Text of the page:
I started the program yesterday.  This week will be spent finding my 5rm in the lifts.  Yesterday I found my 5rm for the squat and bench.  This will help me determine my training max for the program.  I did not work until failure, but once my bar speed slowed down significantly I did not go higher.

I built up to 245 on the squat and 205 on the bench.

Today I will be doing my first bodyweight circuit consisting of 5 rounds of 10 push ups, 5 chin ups, 10 kb snatch each arm with a 24lbs kettlebell.  This first 3 week cycle I will train without a weight vest.

Rest day tomorrow then Thursday will be my dead lift and over head press testing day.

Exercise….what is it good for?

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Exercise is not the most important thing when it comes to losing weight.

People who want to lose weight tend to think the more they move the more weight they will lose.  This falls under the myth that our weight is controlled through the amount of calories we consume vs. the amount of calories we burn.

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Target acquired.  Prepared to drop truth bombs

You can’t simply outwork a bad diet.  The fact is if you want to truly lose weight, paying attention to the quality of your nutrition is essential. But that is the topic for a future post.

Exercise, while not the most effective weight loss tool, plays a vital role in living a happy and healthy life.  Below we will take a look at the positive impact exercise brings to the table.

  1. Increased Strength
  2. Increase Mobility/flexibility
  3. Injury prevention
  4. Increased bone density
  5. Improves Cardio-vascular function
  6. Improves Coordination
  7. Metabolic effect
  8. Mental health

Increased Strength

It is necessary for us to  exert forces onto objects in this world.  We require to generate force when we walk or try to lift a 300 lbs barbell.   Hell we need to generate force just to keep our spine erect and stable.

Our muscles are what allow us to generate force.  It is through exercise that we are able to develop the muscle strength so we can exert force to manipulate objects and be able to move.

Athletes require the most force production.  Things like speed and power require athletes to be able to manipulate the ball, ground, their opponent etc. in a variety of ways.  This requires a lot of strength and force production from their muscles.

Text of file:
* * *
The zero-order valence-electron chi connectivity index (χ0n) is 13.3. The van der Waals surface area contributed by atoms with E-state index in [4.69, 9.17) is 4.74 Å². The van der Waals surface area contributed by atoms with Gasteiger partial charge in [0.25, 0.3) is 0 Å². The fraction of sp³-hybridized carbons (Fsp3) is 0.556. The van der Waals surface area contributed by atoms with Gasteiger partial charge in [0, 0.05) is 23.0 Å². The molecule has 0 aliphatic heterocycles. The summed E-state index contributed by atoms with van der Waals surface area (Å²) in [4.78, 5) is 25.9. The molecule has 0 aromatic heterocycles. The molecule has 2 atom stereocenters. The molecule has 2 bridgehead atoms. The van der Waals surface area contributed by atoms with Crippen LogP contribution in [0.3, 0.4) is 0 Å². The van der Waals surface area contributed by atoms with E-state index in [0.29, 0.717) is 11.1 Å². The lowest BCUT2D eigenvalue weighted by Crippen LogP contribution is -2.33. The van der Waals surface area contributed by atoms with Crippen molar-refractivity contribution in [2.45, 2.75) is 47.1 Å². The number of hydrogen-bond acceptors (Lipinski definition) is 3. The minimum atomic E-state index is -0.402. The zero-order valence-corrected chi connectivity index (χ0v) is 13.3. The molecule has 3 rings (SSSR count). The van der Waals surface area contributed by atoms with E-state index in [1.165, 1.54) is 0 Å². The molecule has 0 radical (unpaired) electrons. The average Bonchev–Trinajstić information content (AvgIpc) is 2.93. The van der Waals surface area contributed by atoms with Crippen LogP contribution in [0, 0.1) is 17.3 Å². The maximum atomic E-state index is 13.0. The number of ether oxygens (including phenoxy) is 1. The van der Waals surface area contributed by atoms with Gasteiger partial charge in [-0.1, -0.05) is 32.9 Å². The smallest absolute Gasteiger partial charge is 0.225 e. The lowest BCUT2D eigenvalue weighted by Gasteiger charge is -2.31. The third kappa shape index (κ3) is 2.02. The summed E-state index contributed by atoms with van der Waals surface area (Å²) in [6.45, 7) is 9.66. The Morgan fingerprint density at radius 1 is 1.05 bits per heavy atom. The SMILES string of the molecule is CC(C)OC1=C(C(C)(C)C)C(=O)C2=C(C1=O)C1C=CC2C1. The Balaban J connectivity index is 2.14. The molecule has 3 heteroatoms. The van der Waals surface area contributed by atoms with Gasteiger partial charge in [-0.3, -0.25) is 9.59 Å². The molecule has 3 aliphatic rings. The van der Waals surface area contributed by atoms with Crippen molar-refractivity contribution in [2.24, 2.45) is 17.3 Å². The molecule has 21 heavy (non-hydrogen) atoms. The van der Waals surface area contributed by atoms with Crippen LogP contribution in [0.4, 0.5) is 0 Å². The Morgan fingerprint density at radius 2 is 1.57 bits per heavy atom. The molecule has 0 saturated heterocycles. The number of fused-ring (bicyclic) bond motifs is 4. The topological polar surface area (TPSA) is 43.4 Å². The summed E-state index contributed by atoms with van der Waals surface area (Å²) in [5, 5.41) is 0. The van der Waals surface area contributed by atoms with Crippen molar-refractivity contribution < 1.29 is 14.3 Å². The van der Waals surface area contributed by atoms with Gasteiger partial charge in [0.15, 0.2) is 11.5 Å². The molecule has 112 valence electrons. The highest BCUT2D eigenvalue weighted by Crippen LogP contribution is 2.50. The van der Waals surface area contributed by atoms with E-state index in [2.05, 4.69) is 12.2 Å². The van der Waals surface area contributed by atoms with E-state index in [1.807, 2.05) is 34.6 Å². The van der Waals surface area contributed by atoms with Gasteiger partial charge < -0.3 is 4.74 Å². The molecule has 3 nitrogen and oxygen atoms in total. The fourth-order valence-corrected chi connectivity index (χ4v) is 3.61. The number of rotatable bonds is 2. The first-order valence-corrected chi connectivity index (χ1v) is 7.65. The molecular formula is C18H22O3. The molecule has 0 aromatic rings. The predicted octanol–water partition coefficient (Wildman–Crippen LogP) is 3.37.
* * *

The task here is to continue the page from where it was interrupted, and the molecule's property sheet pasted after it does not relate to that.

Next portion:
I am not saying everyone needs to be on the level of an athlete, but we should have enough strength to perform everyday tasks like carry groceries or put dishes away in the cupboard.

Increased Mobility/Flexibility

Technically this could fall under strength as well.  Strength is not just about how fast our muscles can contract and relax to generate force, but also the distance the muscle/joint can move.

When we talk about flexibility we talk about lengthening our actual muscles.  When we talk about mobility we talk about taking a joint through a full range of motion.

If flexibility and mobility are limited so is our strength.  Tight muscles prevent us from efficiently generating force.

Exercise is like the oil which helps us move.  Proper exercise should take our muscles and joints through their full range of motion which in turn stretch and strengthen muscles.

Keep in mind, like strength, changes in mobility and flexibility are gradual and you should see results over a period of time.

Coordination

Exercise helps our body learn how to move properly.  Our bodies use groups of individual muscles to perform movement.

Muscle groups are activated by our central nervous system (brain and nerves) to perform movements.  These are called motor patterns.  The more a motor pattern is trained (muscle activation) the easier it becomes for us to do.

Many times I find that my clients have developed poor motor patterns from years of using wrong muscle groups.  This often occurs for two reasons.  One being muscle tightness that restricts movement. And two smaller muscle groups take over the workload of bigger muscle groups because the bigger muscle groups are not being activated or are weak.

This is most evident in the hip hinge (or dead lift) movement where people use their low back muscles instead of their powerful posterior leg muscles (hamstring and glutes) which are deactivated or tight from things like prolonged sitting.